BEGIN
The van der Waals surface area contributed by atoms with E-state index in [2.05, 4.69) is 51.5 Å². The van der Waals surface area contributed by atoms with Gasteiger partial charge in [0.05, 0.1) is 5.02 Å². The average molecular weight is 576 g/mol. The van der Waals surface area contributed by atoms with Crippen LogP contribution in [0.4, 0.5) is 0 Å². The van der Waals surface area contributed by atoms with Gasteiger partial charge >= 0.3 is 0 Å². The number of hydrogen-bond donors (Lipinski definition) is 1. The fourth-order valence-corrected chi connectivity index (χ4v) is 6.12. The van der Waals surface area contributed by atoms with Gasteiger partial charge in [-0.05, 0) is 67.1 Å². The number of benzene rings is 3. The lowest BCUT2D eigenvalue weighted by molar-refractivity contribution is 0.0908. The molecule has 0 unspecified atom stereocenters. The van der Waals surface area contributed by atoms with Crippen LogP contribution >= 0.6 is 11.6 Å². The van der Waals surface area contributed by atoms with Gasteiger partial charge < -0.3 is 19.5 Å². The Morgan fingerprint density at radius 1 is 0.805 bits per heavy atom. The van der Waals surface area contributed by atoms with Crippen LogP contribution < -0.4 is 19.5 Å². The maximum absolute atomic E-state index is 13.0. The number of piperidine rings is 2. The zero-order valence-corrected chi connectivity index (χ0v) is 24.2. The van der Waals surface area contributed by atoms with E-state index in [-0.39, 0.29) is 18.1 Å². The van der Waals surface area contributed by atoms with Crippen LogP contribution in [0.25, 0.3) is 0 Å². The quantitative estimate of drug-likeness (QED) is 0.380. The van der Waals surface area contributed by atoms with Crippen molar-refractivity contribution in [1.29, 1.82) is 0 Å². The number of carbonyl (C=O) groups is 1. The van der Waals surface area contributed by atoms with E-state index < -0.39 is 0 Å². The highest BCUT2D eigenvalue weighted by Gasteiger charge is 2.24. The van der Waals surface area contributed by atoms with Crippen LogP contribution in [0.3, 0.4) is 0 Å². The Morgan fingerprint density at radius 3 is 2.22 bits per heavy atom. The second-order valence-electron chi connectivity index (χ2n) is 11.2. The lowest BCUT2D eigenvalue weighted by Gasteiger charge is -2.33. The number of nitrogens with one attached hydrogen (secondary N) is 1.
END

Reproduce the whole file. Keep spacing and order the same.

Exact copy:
The van der Waals surface area contributed by atoms with E-state index in [2.05, 4.69) is 51.5 Å². The van der Waals surface area contributed by atoms with Gasteiger partial charge in [0.05, 0.1) is 5.02 Å². The average molecular weight is 576 g/mol. The van der Waals surface area contributed by atoms with Crippen LogP contribution in [0.4, 0.5) is 0 Å². The van der Waals surface area contributed by atoms with Gasteiger partial charge >= 0.3 is 0 Å². The number of hydrogen-bond donors (Lipinski definition) is 1. The fourth-order valence-corrected chi connectivity index (χ4v) is 6.12. The van der Waals surface area contributed by atoms with Gasteiger partial charge in [-0.05, 0) is 67.1 Å². The number of benzene rings is 3. The lowest BCUT2D eigenvalue weighted by molar-refractivity contribution is 0.0908. The molecule has 0 unspecified atom stereocenters. The van der Waals surface area contributed by atoms with Crippen LogP contribution >= 0.6 is 11.6 Å². The van der Waals surface area contributed by atoms with Gasteiger partial charge < -0.3 is 19.5 Å². The Morgan fingerprint density at radius 1 is 0.805 bits per heavy atom. The van der Waals surface area contributed by atoms with Crippen LogP contribution < -0.4 is 19.5 Å². The maximum absolute atomic E-state index is 13.0. The number of piperidine rings is 2. The zero-order valence-corrected chi connectivity index (χ0v) is 24.2. The van der Waals surface area contributed by atoms with E-state index in [-0.39, 0.29) is 18.1 Å². The van der Waals surface area contributed by atoms with Crippen LogP contribution in [0.25, 0.3) is 0 Å². The quantitative estimate of drug-likeness (QED) is 0.380. The van der Waals surface area contributed by atoms with Crippen molar-refractivity contribution in [1.29, 1.82) is 0 Å². The number of carbonyl (C=O) groups is 1. The van der Waals surface area contributed by atoms with E-state index < -0.39 is 0 Å². The highest BCUT2D eigenvalue weighted by Gasteiger charge is 2.24. The van der Waals surface area contributed by atoms with Crippen LogP contribution in [0.3, 0.4) is 0 Å². The Morgan fingerprint density at radius 3 is 2.22 bits per heavy atom. The second-order valence-electron chi connectivity index (χ2n) is 11.2. The lowest BCUT2D eigenvalue weighted by Gasteiger charge is -2.33. The number of nitrogens with one attached hydrogen (secondary N) is 1.